I’m walking across the grounds of the psychiatric hospital on a very wet winter evening and a patient, let’s call him George, steps out from behind a bush to talk to me. He needs to tell me something that he feels is important and can’t wait.
We both stand for quite a while talking (he’s a staunch socialist and wants to talk politics) and both get soaked to the skin. I think to myself that it’s more respectful to hear what he wants to say then hurry on and seek shelter. As we eventually walk back to the ward together, he is calmer, seemingly content to have got his feelings off his chest.
This scene took place more than 20 years ago (I mention it in my book, Sticks and Stones) but I believe now what I thought then, that my exchange with George is what real empathy is all about. It’s what being non-judgmental is about, what being human is about, what being a nurse is about.
I have nursed enough people during my time as a mental health nurse to understand that life is a bit of a lottery. I have seen the elderly lose their dignity in nursing homes and in hospitals. This is not always through dementia. This could be depression or psychosis, or other debilitating illnesses depriving them of their confidence, self worth, and esteem.
But as the recent figures about suicide rates rising among the elderly show, mental health issues may be overlooked in older people as society mistakenly presumes dementia is the only condition older people experience. Another assumption is that depression is a normal part of ageing, because the elderly have more of a sense of their own mortality.
I hope that whatever befalls me in my old age I am shown the same respect and compassion as I believe I have shown others. There’s often a failure of respect not just because of deliberate neglect or a lack of compassion, but through ignorance – through not treating people as individuals or not meeting their emotional needs.
So how do we prevent this? Essentially it is around searching for the person behind the illness and stepping back for a second and thinking “how would I like to be treated if this was me?” or “would I like to be looked after in this environment?”
Of course I’m not arguing against the completion of care plans, but I do worry that the increasing onus on form-filling and box-ticking can deny care staff more time to spend with those they support. A care professional might be spending hours on admin, or typing up a care plan – but how does the person in their care know this is part of them being cared for? They’d rather have our face-to-face time I’m sure.
Person-centred care, as the name suggests, is meant to put the client at the heart of the care planning process. This care is collaborative and negotiated with the client (theoretically). However, often when someone is acutely psychotic and lacks all insight, nurses then become the advocate and the care must be planned depending on what is required to get the person well again. As for personalisation and personal budgets, the take up is sadly not as high as it should be; people worry about risk management and general funding pressures that can put people off.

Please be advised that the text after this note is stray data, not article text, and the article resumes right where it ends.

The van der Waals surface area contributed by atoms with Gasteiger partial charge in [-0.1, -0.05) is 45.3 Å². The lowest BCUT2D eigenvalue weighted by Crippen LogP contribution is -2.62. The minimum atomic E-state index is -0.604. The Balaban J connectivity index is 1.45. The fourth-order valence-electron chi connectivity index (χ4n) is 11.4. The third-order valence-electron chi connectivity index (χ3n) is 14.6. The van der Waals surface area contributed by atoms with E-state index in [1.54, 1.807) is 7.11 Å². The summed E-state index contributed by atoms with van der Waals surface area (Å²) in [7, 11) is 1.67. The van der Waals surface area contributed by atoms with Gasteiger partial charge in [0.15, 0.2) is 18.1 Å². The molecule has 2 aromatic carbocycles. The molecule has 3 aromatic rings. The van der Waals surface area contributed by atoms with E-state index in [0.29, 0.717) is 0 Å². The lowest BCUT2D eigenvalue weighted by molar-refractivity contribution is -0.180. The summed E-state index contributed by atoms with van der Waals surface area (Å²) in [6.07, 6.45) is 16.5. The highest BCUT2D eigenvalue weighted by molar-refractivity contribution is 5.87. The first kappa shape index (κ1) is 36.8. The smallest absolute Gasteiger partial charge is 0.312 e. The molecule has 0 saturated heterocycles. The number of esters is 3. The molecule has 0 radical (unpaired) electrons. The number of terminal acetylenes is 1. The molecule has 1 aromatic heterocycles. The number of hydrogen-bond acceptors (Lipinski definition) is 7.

Compared to when I was in a clinical setting, today’s care world involves a far more litigation and risk-averse culture which takes staff away from the client. At the time I knew George, I could spend longer in one to one sessions with clients, so could my colleagues, but more often than not, today’s staff are only allocated a set amount of time each shift to spend in one to one, face to face therapeutic sessions on the wards.
Staff cutbacks on the wards and in the community will also reduce the time staff can spend with clients in face to face interventions. However staff should still show empathy and be non judgmental in all approaches, because this is the essence of their roles.
Clearly, organisations promoting older people’s issues have a role to play in raising awareness and educating. We stigmatise the elderly as much as we stigmatise the young people, so we need more positive promotion of what the elderly can offer society. Countries like China and Japan, for example, revere the elderly and yet in this country I think some people view them as an afterthought, a burden.
The hospital where I met George has long since been converted into a block of expensive flats while the man himself, already in his 80s when we had that long rainy chat, will have passed away many years ago. But the memory of that evening stays with me as a reminder of the underlying principle of care as I see it; listening to, respecting and having the individual – not “the system” – as your main focus.